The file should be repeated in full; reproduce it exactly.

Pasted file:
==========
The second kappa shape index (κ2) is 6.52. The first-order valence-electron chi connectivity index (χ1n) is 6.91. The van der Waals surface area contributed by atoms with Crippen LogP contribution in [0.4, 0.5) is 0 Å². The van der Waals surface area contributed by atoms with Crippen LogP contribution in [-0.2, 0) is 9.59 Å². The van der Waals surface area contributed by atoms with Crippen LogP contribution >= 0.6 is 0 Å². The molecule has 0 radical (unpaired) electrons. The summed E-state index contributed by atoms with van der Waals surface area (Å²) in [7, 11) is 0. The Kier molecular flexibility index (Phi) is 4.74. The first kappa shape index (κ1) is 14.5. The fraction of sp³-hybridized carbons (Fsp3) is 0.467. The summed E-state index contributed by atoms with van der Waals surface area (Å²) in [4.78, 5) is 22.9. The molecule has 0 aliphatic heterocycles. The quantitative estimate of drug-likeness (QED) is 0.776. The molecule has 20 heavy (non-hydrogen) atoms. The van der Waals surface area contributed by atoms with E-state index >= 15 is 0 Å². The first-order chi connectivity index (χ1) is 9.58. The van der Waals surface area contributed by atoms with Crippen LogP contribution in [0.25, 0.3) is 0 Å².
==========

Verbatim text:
The second kappa shape index (κ2) is 6.52. The first-order valence-electron chi connectivity index (χ1n) is 6.91. The van der Waals surface area contributed by atoms with Crippen LogP contribution in [0.4, 0.5) is 0 Å². The van der Waals surface area contributed by atoms with Crippen LogP contribution in [-0.2, 0) is 9.59 Å². The van der Waals surface area contributed by atoms with Crippen LogP contribution >= 0.6 is 0 Å². The molecule has 0 radical (unpaired) electrons. The summed E-state index contributed by atoms with van der Waals surface area (Å²) in [7, 11) is 0. The Kier molecular flexibility index (Phi) is 4.74. The first kappa shape index (κ1) is 14.5. The fraction of sp³-hybridized carbons (Fsp3) is 0.467. The summed E-state index contributed by atoms with van der Waals surface area (Å²) in [4.78, 5) is 22.9. The molecule has 0 aliphatic heterocycles. The quantitative estimate of drug-likeness (QED) is 0.776. The molecule has 20 heavy (non-hydrogen) atoms. The van der Waals surface area contributed by atoms with E-state index >= 15 is 0 Å². The first-order chi connectivity index (χ1) is 9.58. The van der Waals surface area contributed by atoms with Crippen LogP contribution in [0.25, 0.3) is 0 Å².